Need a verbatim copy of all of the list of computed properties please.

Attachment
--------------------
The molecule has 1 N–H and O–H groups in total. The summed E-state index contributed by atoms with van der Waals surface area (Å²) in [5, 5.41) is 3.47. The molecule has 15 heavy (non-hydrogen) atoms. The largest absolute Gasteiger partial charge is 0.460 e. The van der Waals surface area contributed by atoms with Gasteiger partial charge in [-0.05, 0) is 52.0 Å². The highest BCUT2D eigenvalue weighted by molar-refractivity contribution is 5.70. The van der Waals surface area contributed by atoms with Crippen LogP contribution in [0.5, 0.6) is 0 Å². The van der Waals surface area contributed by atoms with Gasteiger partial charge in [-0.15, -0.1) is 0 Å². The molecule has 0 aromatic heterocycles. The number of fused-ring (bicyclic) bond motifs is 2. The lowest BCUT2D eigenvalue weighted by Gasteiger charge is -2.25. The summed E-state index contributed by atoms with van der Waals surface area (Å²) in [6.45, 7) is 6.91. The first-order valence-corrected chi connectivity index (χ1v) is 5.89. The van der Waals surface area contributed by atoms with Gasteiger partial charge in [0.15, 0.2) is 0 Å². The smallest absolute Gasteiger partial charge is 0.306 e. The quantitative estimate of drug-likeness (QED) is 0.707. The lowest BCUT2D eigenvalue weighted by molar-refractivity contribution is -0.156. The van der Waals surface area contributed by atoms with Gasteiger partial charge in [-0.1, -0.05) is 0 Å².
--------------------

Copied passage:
The molecule has 1 N–H and O–H groups in total. The summed E-state index contributed by atoms with van der Waals surface area (Å²) in [5, 5.41) is 3.47. The molecule has 15 heavy (non-hydrogen) atoms. The largest absolute Gasteiger partial charge is 0.460 e. The van der Waals surface area contributed by atoms with Gasteiger partial charge in [-0.05, 0) is 52.0 Å². The highest BCUT2D eigenvalue weighted by molar-refractivity contribution is 5.70. The van der Waals surface area contributed by atoms with Crippen LogP contribution in [0.5, 0.6) is 0 Å². The van der Waals surface area contributed by atoms with Gasteiger partial charge in [-0.15, -0.1) is 0 Å². The molecule has 0 aromatic heterocycles. The number of fused-ring (bicyclic) bond motifs is 2. The lowest BCUT2D eigenvalue weighted by Gasteiger charge is -2.25. The summed E-state index contributed by atoms with van der Waals surface area (Å²) in [6.45, 7) is 6.91. The first-order valence-corrected chi connectivity index (χ1v) is 5.89. The van der Waals surface area contributed by atoms with Gasteiger partial charge in [0.15, 0.2) is 0 Å². The smallest absolute Gasteiger partial charge is 0.306 e. The quantitative estimate of drug-likeness (QED) is 0.707. The lowest BCUT2D eigenvalue weighted by molar-refractivity contribution is -0.156. The van der Waals surface area contributed by atoms with Gasteiger partial charge in [-0.1, -0.05) is 0 Å².